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Keeley Oxblood Overdrive Pedal Giveaway!

Oxblood_lyxe57We’re thankful for YOU, our readers! And to show our gratitude, we’re giving away one of Robert Keeley’s most in-demand new releases, the Keeley Oxblood overdrive pedal. All you need to do to enter is insert a comment below with a topic you’d like us to research and write about next year! It could be anything from a review request for a specific product, a tone tip or question, a profile of a favorite artist or an interview, etc. We’ll select a winner randomly on DECEMBER 18, 2015! Good luck and wish you all a wonderful holiday season!

Analogman Mods Our Favorite Reissue Tube Screamer: The 35th Anniversary TS-808

In 2014, Ibanez introduced its 35th anniversary TS-808 Tube Screamer overdrive pedal, based on the original it created in 1979. What’s now known as the “narrow box 35th1model” by collectors, has returned in its original smaller footprint, with the rare “flying fingers” graphics along with side-mounted 1/8-inch 9v DC adapter jack just like the original. The lightweight aluminum 35th anniversary TS-808 was also changed under the hood to be closer to the original, and is outfitted with a pair of op amp chips. This is a variation that is the main difference between it and the single op amp version of the 1980 TS-808 Tube Screamer and others including the TS-9 that followed. These later TS-808 and TS-9 models deployed input and output transistor buffers rather than the additional chip used in the original and now reissued narrow box model.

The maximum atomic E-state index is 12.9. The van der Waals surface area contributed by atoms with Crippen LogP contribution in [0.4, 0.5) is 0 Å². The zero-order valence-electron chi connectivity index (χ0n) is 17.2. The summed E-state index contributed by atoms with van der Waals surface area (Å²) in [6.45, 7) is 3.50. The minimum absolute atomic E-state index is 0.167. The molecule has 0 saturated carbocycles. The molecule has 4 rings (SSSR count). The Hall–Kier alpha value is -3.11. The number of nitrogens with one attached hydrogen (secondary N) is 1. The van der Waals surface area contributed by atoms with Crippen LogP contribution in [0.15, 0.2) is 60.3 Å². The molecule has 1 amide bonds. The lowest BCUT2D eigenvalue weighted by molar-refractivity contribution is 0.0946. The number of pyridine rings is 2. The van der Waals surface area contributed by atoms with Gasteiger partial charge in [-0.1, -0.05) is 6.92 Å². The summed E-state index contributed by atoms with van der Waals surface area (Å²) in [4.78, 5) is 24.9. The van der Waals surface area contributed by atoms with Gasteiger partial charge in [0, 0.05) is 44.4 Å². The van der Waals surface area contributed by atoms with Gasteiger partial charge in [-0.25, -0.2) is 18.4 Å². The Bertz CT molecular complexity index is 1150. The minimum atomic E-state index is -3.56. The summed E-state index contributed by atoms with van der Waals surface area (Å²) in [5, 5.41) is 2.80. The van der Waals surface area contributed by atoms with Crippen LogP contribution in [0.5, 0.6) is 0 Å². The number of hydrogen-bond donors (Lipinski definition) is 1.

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Maxon OD808X Extreme…Just Another Modded Tube Screamer?

The Tube Screamer is arguably the most copied and modified overdrive circuit ever. With good reason, this classic effect delivers a soft compression that truly is amp-like OD808Xin response, feel, and tone. Maxon, the original manufacturer of the Tube Screamer, has now released its own response with a modified design and dubbed it the Maxon OD808X Extreme. But will the OD808X Extreme just provide more gain and the “same old” sound, or will it provide something truly unique?